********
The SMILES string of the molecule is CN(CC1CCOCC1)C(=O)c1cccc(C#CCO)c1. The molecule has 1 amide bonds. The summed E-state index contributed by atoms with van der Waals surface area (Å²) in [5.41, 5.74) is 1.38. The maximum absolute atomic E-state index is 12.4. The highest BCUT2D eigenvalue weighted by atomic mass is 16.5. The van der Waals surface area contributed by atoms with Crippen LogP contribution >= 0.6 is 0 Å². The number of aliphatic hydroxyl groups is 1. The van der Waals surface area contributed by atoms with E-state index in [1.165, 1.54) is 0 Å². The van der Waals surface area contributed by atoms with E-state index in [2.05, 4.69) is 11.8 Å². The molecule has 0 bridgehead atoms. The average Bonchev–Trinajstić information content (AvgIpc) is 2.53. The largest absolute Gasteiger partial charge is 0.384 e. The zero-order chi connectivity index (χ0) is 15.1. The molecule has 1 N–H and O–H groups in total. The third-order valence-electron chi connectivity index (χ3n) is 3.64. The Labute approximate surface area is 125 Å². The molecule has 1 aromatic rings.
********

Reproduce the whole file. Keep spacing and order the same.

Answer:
The SMILES string of the molecule is CN(CC1CCOCC1)C(=O)c1cccc(C#CCO)c1. The molecule has 1 amide bonds. The summed E-state index contributed by atoms with van der Waals surface area (Å²) in [5.41, 5.74) is 1.38. The maximum absolute atomic E-state index is 12.4. The highest BCUT2D eigenvalue weighted by atomic mass is 16.5. The van der Waals surface area contributed by atoms with Crippen LogP contribution >= 0.6 is 0 Å². The number of aliphatic hydroxyl groups is 1. The van der Waals surface area contributed by atoms with E-state index in [1.165, 1.54) is 0 Å². The van der Waals surface area contributed by atoms with E-state index in [2.05, 4.69) is 11.8 Å². The molecule has 0 bridgehead atoms. The average Bonchev–Trinajstić information content (AvgIpc) is 2.53. The largest absolute Gasteiger partial charge is 0.384 e. The zero-order chi connectivity index (χ0) is 15.1. The molecule has 1 N–H and O–H groups in total. The third-order valence-electron chi connectivity index (χ3n) is 3.64. The Labute approximate surface area is 125 Å². The molecule has 1 aromatic rings.